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How can I help you
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How Therapy May Help

The opportunity to talk openly and in confidence about feelings, events and situations in life that are causing distress is a tremendously valuable experience for many people. Sucessful therapy enables your natural flow to resume, so that life can start working better, involving far less strain.

You may simply want to learn strategies to reduce current symptoms of stress, anxiety, depression, relationship or family issues for example. I can offer brief and focal therapy that can be very helpful in this regard. Alternatively you may want to make lasting changes to unconscious conflicts that underlie your symptoms, especially if you have recurring patterns in your important relationships that cause unhappiness. When we meet for an initial discussion, we will be able to clarify whether it is likely to be long-term or short-term therapy that is best suited to what you need at the moment. 


Healing of the soul.........

The original meaning of the word ‘psychotherapy’ comes from Greek; psyche meaning soul and therapeia meaning healing. I like this spiritually oriented definition as it reminds me of what therapy is about or can be about, which for me is healing at a deep level. This type of in-depth therapy can be suprisingly liberating, enabling us to release unhelpful programming, to find out more about who we really are, as well as the courage to be more of who we really are in the world. 

Counselling and psychotherapy can be helpful to you if you are experiencing difficulties such as:


Anxiety or worrying thoughts

Feelings of low self-esteem or poor self-confidence

Relationship/Marriage counselling

Problems forming or maintaining relationships

Social Anxiety

Anger or frustration that feels unmanageable

Feeling stuck in your life, confused or needing to find a more meaningful direction for your life

Bereavement and loss

Mild to moderate problems with addiction

Lacking motivation or sense of direction


Problems with food and body image


Complex trauma

Unresolved difficulties from the past such as abuse or bullying

Questions around sexuality

Difficulties in parent/child relationship

Negotiating major life stage transitions

I endeavour
Clinical Supervision
Clinical Supervision
Clinical Supervision





Non-managerial supervision is an essential part of ethically sound counselling and psychotherapy. It is also a valuable means of

support in any work that involves working closely with others in a facilitating and challenging way. Clinical supervision is essential for those working intensively with people who are exploring inner conflicts and associated interpersonal difficulties. Supervision gives you the space for reflection, where you can re-examine and understand the processes taking place in the therapeutic relationship with your clients. It also provides the opportunity to continually develop your skills and knowledge.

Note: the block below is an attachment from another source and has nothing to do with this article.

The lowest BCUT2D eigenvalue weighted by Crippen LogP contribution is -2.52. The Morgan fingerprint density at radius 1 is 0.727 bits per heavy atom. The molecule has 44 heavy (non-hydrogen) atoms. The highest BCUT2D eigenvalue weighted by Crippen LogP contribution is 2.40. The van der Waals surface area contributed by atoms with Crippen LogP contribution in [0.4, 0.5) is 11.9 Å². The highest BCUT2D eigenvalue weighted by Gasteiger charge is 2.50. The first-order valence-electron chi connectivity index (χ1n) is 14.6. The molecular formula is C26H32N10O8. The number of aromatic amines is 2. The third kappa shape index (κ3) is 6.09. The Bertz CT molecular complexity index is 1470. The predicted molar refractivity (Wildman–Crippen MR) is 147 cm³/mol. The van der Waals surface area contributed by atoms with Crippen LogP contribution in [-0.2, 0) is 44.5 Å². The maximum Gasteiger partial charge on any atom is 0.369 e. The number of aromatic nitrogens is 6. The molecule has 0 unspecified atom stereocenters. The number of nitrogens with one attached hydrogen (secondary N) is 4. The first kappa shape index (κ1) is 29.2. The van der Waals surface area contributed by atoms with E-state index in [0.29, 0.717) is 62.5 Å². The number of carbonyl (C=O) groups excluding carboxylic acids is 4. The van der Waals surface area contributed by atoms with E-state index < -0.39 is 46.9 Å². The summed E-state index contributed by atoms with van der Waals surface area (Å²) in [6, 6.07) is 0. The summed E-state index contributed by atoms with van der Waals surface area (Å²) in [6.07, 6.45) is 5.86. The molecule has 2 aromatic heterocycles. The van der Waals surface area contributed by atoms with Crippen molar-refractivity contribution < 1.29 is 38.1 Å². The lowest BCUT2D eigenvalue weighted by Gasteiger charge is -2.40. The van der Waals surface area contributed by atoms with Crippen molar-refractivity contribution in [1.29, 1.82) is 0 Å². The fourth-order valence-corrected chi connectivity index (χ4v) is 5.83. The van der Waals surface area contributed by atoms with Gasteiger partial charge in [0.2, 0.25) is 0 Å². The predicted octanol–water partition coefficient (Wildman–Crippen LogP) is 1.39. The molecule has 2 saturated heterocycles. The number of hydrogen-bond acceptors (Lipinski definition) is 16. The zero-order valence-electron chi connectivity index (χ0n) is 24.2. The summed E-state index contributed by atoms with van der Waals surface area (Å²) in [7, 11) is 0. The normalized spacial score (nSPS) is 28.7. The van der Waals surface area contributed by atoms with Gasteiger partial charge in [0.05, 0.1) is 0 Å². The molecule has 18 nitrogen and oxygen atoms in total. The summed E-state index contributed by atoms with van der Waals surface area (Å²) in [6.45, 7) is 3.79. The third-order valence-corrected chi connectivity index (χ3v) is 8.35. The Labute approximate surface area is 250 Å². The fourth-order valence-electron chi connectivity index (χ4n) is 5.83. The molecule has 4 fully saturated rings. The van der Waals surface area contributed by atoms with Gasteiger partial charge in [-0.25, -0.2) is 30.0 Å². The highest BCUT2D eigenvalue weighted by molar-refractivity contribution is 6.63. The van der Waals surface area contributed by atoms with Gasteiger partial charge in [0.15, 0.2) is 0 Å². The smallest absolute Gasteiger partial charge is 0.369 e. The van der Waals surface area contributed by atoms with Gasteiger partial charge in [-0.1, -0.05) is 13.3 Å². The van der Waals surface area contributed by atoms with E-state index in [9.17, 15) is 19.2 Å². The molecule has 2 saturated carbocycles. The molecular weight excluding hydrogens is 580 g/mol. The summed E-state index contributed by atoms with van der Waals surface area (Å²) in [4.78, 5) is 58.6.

My approach to supervision prioritises the formation of a strong working relationship with supervisees. I believe that a relational approach to supervision promotes resilience and confidence: Resilience necessary to meet the emotional demands of client work and confidence necessary to engage creatively in rigorous evaluation. I would describe my practice as being informed by the Gestalt approach, humanistic and existential thought and attachment theory. However, I enjoy working with practitioners from a variety of approaches.

"Deborah was my supervisor from Autumn 2019 to Winter 2021, I would always look forward to supervision as I knew I would have a supportive and resourceful session in an empathic and calm space. Deborah encouraged time to focus on myself as well as client which always made me feel heard and understood. The transition to remote working when covid came along was smooth and Deborah maintained the same space online as she did in person which was very reassuring. My time only ended with Deborah because I entered into an employed role where supervision was provided in house."

Personal & Professional Development Training

I offer training and development on a range of topics, however, an area of particular interest to me is rites of passage. Rites of passage are often major transition points in our lives that can offer an opportunity for enormous growth. For example, becoming a parent, reaching mid-life, the ending of a relationship, when a child leaves home, retirement, the death of a significant other, etc. In times past, the extended family, or the larger community often assisted with such transitions. In contemporary life however, these important passages sometimes have little recognition and we are often left to make sense of the experience for ourselves. 


The significant changes involved in these transitions involve us negotiating some degree of loss before moving into a new stage of life. As result of my interest and experience in bereavement and loss, I have developed a particular interest in the field of conscious living/conscious dying. Far from being morbid, the reflective practice of facing up to our impermanence is hugely life-affirming. I facilitate workshops in this area, drawing on the inspired work of great thinkers such as Joseph Sharp, Elizabeth Kubler-Ross, Irvin Yalom, Steven & Ondrea Levine.

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